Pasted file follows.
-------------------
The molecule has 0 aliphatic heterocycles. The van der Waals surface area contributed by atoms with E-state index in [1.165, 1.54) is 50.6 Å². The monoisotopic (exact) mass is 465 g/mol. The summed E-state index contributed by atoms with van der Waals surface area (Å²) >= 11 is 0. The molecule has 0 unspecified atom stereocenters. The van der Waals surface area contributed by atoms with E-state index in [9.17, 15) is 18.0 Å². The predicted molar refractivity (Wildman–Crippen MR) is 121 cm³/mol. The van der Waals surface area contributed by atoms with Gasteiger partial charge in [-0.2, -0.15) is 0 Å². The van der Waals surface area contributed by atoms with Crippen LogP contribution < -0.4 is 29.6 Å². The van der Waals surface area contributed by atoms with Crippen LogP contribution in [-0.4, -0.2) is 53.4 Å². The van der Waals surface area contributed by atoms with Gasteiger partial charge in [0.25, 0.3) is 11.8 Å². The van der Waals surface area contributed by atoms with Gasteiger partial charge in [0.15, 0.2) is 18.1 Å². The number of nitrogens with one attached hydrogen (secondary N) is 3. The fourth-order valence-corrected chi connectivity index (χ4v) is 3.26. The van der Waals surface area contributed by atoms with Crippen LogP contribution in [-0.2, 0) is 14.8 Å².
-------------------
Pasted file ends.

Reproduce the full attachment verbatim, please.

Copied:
The molecule has 0 aliphatic heterocycles. The van der Waals surface area contributed by atoms with E-state index in [1.165, 1.54) is 50.6 Å². The monoisotopic (exact) mass is 465 g/mol. The summed E-state index contributed by atoms with van der Waals surface area (Å²) >= 11 is 0. The molecule has 0 unspecified atom stereocenters. The van der Waals surface area contributed by atoms with E-state index in [9.17, 15) is 18.0 Å². The predicted molar refractivity (Wildman–Crippen MR) is 121 cm³/mol. The van der Waals surface area contributed by atoms with Gasteiger partial charge in [-0.2, -0.15) is 0 Å². The van der Waals surface area contributed by atoms with Crippen LogP contribution < -0.4 is 29.6 Å². The van der Waals surface area contributed by atoms with Crippen LogP contribution in [-0.4, -0.2) is 53.4 Å². The van der Waals surface area contributed by atoms with Gasteiger partial charge in [0.25, 0.3) is 11.8 Å². The van der Waals surface area contributed by atoms with Gasteiger partial charge in [0.15, 0.2) is 18.1 Å². The number of nitrogens with one attached hydrogen (secondary N) is 3. The fourth-order valence-corrected chi connectivity index (χ4v) is 3.26. The van der Waals surface area contributed by atoms with Crippen LogP contribution in [-0.2, 0) is 14.8 Å².